Friday

20th Sep 2019

Analysis

From Russia (to Austria) with love?

  • It will be hard for EU members to consider Austria a neutral broker. (Photo: kremlin.ru)

Last weekend's pictures were hard to put into context, even for long-time observers of Austrian politics.

Austrian foreign minister Karin Kneissl got married at a vineyard in the picturesque Styrian hills of southern Austria on Saturday (18 August), but what was originally supposed to be a private affair turned into a highly political event with implications for Austria and Europe at the same time.

Read and decide

Join EUobserver today

Support quality EU news

Get instant access to all articles — and 18 year's of archives. 30 days free trial.

... or join as a group

  • Russian troops left Austria in 1955 on the condition that it would become a neutral country and not join any military alliance. (Photo: Bob Usher)

Kneissl not only invited Austrian chancellor Sebastian Kurz of the conservative Austrian People's Party (OVP) and vice-chancellor Heinz-Christian Strache of the far-right Freedom Party (FPO).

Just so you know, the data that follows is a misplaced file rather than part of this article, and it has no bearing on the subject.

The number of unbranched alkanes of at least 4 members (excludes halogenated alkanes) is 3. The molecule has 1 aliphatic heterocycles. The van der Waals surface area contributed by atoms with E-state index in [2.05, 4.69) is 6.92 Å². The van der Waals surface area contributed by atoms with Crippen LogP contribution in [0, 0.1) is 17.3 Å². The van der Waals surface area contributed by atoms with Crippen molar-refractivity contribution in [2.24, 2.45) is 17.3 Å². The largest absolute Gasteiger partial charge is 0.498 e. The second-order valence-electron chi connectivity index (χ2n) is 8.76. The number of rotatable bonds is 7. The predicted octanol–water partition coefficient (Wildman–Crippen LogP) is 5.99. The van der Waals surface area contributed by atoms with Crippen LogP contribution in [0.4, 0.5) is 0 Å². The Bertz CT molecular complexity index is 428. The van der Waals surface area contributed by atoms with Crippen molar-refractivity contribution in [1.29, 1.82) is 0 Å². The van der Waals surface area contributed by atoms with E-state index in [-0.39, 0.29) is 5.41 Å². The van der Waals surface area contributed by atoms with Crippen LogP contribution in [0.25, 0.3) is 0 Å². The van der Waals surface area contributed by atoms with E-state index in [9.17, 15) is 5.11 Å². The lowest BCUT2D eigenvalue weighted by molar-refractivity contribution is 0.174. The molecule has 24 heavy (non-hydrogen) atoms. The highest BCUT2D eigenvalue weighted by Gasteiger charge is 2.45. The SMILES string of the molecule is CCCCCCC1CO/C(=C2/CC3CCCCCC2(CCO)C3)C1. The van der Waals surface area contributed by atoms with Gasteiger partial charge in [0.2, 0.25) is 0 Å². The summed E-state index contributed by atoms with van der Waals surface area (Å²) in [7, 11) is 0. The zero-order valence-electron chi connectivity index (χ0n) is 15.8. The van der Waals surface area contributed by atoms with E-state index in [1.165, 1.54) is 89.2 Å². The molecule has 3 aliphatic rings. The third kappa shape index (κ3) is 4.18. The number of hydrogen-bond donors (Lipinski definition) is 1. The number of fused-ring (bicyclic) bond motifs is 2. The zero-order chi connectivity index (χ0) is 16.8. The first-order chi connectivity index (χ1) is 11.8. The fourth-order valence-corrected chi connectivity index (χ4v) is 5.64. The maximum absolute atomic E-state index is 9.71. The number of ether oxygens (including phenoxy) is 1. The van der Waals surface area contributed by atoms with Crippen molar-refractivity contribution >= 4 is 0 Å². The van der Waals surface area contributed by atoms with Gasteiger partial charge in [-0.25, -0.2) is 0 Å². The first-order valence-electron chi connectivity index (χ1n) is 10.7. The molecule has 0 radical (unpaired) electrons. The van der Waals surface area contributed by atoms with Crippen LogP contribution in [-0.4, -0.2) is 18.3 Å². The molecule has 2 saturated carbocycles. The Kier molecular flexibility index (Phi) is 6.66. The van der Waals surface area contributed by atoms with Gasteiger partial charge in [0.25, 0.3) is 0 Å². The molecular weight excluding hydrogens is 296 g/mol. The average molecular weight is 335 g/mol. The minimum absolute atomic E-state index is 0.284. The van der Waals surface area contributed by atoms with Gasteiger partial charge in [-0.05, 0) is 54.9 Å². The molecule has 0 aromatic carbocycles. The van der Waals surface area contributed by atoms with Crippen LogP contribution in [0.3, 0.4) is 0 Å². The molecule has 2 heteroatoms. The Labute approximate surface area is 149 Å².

There was also a foreign guest who attracted all the attention: Russian president Vladimir Putin.

Putin sat next to the couple as they exchanged vows. Afterwards the Russian president delivered a speech in perfect German, wishing the bridal couple "much, much luck and health for their future together".

There was also a Russian Cossack choir dressed in bright red traditional clothes, Putin's personal wedding gift to the bride and groom.

The Russian leader even briefly danced with the bride, at the end of which the Austrian foreign minister went down on her knees in front of the Russian president in an apparent attempt to thank him for his presence.

These controversial pictures emerged only the day after the wedding, when they were released by Russia Today, an international television network funded by the Russian government.

Political love affair

The Austrian foreign ministry continues to maintain that the wedding was a private affair and that the Russian president was a private guest.